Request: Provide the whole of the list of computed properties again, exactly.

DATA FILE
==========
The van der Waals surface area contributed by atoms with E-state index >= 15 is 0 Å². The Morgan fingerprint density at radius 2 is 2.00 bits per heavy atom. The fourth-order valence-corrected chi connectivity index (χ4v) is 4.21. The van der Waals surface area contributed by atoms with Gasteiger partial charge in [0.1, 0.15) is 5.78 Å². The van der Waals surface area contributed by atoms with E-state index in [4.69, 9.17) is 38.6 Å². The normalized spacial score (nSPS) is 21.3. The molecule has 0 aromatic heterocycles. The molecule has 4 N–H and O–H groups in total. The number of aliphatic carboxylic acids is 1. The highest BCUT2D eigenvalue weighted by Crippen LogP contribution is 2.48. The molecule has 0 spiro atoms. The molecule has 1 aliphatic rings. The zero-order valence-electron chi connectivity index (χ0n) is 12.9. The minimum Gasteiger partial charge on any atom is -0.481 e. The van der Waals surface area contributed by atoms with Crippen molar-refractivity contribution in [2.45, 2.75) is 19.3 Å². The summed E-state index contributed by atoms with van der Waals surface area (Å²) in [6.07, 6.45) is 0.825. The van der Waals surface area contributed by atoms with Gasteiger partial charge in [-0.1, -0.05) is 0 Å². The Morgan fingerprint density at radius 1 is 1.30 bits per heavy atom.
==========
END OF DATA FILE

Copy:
The van der Waals surface area contributed by atoms with E-state index >= 15 is 0 Å². The Morgan fingerprint density at radius 2 is 2.00 bits per heavy atom. The fourth-order valence-corrected chi connectivity index (χ4v) is 4.21. The van der Waals surface area contributed by atoms with Gasteiger partial charge in [0.1, 0.15) is 5.78 Å². The van der Waals surface area contributed by atoms with E-state index in [4.69, 9.17) is 38.6 Å². The normalized spacial score (nSPS) is 21.3. The molecule has 0 aromatic heterocycles. The molecule has 4 N–H and O–H groups in total. The number of aliphatic carboxylic acids is 1. The highest BCUT2D eigenvalue weighted by Crippen LogP contribution is 2.48. The molecule has 0 spiro atoms. The molecule has 1 aliphatic rings. The zero-order valence-electron chi connectivity index (χ0n) is 12.9. The minimum Gasteiger partial charge on any atom is -0.481 e. The van der Waals surface area contributed by atoms with Crippen molar-refractivity contribution in [2.45, 2.75) is 19.3 Å². The summed E-state index contributed by atoms with van der Waals surface area (Å²) in [6.07, 6.45) is 0.825. The van der Waals surface area contributed by atoms with Gasteiger partial charge in [-0.1, -0.05) is 0 Å². The Morgan fingerprint density at radius 1 is 1.30 bits per heavy atom.